Razer Blade Rundown

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Normally, when we are talking about a “gaming laptop”, we are talking about this giant behemoth that barely qualifies as portable.  In fact, laptops that do sacrifice portability for raw power eventually got their very own designation, called “desktop replacements”, because what you really do with them is replace that space you had set aside for your desktop and put the thing there where it lives more or less permanently.

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Razer Blade 17.3-Inch

  • Intel Core i7 Quad Core Processor 2.2 Ghz
  • Nvidia Geforce GTX Video Card 660m 2GB
  • 8GBs DDR3 RAM
  • 500 GB 7200RPM HDD/ 64GB SSD Storage
  • $2500[/colored_box]

Sure, if you needed to take it on the road you could do so a lot more easily than a tower and monitor setup and it does take up a lot less space than a standard PC, but there’s a pretty niche market of gamers and power users who’d be willing to lug this huge machine around to conventions and LAN parties.

Razer’s Blade seeks to solve this problem by providing a laptop that’s almost as thin as a Macbook Air but provides enough power to play modern games on high settings.  What’s amazing is that it succeeds in this with few sacrifices.  With a 2.2Ghz Intel Core i7 processor, a 2GB Nvidia Gefore GTX video card, and 8GBs of DDR3 RAM, you can crank up the settings in Skyrim or Battlefield 3 without much worry, and it’s super thin at only 2.24 cm in width with the lid closed to boot.  The thing also only weighs 6 pounds, so you won’t feel like you are carrying an elephant in your backpack on the way to a LAN party.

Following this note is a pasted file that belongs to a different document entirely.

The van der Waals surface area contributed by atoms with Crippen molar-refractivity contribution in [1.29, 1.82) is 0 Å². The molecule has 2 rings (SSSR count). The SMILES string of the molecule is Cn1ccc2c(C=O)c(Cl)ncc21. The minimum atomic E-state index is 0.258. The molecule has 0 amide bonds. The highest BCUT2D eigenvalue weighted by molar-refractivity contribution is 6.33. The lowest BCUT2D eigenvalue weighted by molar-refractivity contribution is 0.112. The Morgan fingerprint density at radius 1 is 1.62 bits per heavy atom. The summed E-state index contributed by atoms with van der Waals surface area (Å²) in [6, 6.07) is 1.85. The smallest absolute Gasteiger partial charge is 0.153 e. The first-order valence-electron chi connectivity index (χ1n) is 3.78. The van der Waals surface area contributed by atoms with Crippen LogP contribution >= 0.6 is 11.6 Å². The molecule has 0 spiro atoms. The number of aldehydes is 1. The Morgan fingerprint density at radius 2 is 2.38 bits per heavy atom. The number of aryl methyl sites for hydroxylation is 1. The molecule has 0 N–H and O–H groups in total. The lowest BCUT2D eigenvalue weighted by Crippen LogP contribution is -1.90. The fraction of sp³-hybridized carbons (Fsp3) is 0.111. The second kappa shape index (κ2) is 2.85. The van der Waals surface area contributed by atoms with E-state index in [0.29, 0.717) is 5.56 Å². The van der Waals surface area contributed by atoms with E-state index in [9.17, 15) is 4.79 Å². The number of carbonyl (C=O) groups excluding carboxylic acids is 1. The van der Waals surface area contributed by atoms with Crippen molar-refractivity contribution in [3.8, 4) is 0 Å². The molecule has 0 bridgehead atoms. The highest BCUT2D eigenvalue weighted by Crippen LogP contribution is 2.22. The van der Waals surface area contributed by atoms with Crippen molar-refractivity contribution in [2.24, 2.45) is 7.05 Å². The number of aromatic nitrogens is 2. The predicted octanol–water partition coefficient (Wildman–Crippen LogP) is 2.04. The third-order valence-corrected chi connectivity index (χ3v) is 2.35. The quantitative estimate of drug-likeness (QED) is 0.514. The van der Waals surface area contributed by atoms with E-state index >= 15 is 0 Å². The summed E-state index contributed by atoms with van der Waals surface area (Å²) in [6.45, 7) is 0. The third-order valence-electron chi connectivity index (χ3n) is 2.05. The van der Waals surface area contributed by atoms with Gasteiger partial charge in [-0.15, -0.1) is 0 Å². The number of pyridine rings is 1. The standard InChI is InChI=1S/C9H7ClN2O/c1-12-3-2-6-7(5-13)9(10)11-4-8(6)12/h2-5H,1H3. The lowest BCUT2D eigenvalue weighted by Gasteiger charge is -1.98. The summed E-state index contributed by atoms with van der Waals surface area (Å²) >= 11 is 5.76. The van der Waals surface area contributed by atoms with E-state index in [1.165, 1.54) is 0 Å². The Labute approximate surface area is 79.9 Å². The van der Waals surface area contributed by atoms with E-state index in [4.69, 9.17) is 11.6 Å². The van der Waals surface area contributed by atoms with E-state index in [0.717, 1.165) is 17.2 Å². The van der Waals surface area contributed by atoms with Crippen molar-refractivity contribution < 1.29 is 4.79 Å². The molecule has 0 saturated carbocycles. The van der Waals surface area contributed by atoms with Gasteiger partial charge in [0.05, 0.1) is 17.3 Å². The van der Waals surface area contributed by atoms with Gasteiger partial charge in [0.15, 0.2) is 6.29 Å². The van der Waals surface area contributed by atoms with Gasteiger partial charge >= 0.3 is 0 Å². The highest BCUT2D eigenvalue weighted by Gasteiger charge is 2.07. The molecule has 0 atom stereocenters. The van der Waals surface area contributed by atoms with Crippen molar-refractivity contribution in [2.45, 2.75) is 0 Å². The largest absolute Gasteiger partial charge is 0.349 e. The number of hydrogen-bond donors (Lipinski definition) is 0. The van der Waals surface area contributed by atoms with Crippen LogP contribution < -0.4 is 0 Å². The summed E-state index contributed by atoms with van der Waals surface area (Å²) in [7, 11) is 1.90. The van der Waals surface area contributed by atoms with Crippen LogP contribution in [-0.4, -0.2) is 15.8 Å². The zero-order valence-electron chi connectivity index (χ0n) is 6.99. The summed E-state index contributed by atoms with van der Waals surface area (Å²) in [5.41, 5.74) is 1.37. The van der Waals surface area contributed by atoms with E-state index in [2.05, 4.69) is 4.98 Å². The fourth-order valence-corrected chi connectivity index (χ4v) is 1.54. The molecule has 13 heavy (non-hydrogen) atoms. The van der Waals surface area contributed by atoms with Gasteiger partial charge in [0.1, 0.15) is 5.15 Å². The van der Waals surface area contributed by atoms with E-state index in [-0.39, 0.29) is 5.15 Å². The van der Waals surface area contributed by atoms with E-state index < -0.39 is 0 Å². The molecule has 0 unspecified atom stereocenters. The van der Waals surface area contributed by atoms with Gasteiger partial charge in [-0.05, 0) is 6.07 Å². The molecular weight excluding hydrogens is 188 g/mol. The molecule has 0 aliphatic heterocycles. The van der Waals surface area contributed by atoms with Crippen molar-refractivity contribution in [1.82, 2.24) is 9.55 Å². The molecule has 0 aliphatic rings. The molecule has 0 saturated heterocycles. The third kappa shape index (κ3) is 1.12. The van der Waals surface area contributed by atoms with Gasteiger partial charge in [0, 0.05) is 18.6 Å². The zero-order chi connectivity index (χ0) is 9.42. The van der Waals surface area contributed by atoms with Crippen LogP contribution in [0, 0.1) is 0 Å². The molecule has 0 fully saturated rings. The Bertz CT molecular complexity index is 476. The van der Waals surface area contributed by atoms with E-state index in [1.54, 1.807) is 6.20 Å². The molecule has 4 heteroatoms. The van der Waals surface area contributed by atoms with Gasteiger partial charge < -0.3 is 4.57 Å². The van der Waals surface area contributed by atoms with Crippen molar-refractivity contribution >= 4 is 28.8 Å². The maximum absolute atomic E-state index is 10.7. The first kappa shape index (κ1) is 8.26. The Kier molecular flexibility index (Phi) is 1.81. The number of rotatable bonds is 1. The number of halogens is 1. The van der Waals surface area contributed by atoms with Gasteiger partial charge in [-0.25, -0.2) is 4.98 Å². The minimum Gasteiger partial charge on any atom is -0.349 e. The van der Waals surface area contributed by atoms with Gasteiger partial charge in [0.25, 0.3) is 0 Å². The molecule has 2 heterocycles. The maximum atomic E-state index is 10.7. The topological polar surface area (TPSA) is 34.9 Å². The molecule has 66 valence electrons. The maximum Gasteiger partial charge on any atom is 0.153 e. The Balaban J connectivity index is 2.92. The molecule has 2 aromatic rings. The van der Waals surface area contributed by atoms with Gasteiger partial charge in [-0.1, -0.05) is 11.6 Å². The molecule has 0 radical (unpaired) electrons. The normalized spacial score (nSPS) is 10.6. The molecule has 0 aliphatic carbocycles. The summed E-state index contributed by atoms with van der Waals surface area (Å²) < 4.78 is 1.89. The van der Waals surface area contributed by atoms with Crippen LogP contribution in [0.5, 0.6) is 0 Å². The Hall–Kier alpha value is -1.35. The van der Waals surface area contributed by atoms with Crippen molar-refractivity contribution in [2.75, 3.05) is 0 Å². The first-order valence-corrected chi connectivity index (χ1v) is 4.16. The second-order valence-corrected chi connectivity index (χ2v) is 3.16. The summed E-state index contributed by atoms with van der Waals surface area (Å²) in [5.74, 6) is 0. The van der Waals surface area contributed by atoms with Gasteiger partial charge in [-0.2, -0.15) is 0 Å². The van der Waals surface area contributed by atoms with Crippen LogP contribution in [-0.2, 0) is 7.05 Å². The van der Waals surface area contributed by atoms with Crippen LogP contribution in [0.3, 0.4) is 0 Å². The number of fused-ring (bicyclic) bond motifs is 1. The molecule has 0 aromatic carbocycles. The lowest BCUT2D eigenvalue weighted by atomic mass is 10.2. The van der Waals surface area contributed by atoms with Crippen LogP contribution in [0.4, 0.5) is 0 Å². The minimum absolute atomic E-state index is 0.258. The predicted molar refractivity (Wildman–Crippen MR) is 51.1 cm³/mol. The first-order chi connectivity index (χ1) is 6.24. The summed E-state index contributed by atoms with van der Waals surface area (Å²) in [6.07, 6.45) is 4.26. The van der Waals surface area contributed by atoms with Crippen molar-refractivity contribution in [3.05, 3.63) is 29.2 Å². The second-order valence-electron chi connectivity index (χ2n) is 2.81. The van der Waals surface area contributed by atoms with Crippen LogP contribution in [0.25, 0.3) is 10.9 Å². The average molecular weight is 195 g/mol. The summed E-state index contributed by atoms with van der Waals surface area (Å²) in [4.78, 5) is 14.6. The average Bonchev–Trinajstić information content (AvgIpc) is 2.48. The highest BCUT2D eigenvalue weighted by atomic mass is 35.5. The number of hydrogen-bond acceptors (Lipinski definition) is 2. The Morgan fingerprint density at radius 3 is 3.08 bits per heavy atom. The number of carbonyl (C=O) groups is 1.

There are a few small issues with the Razer Blade.  Heat dissipation is handled through the top of the unit, and it can get a bit toasty.  The screen has a very poor viewing angle, so don’t expect to be able to share what you are doing with your friends looking over your shoulder (but hey, extra privacy is a plus).  The screen does provide full HD support, topping off at 1920×1080 however, and it is a step up from the 14″ model that had even worse viewing angle issues.    The battery life also isn’t the best, and the there isn’t a second audio jack found in most upscale laptops. Also, there aren’t many USB ports, so pack a hub for that external hard drive you’re going to need.  Oh, and like Henry Ford said of the Model-T, you can have it in any color you want, so long as it’s black.

There is one big sacrifice, the price tag.  For the same price as the Blade, which is right around two and a half grand, you can get an other machine that performs even better… if you don’t mind a bigger rig.  In fact, if size isn’t an issue, you can even get a machine with nearly the same specs as the Blade for about half the price.  It’s all about whether or not you are willing to pay a premium for the ability to shove this thing in the back of a bag without much hassle.

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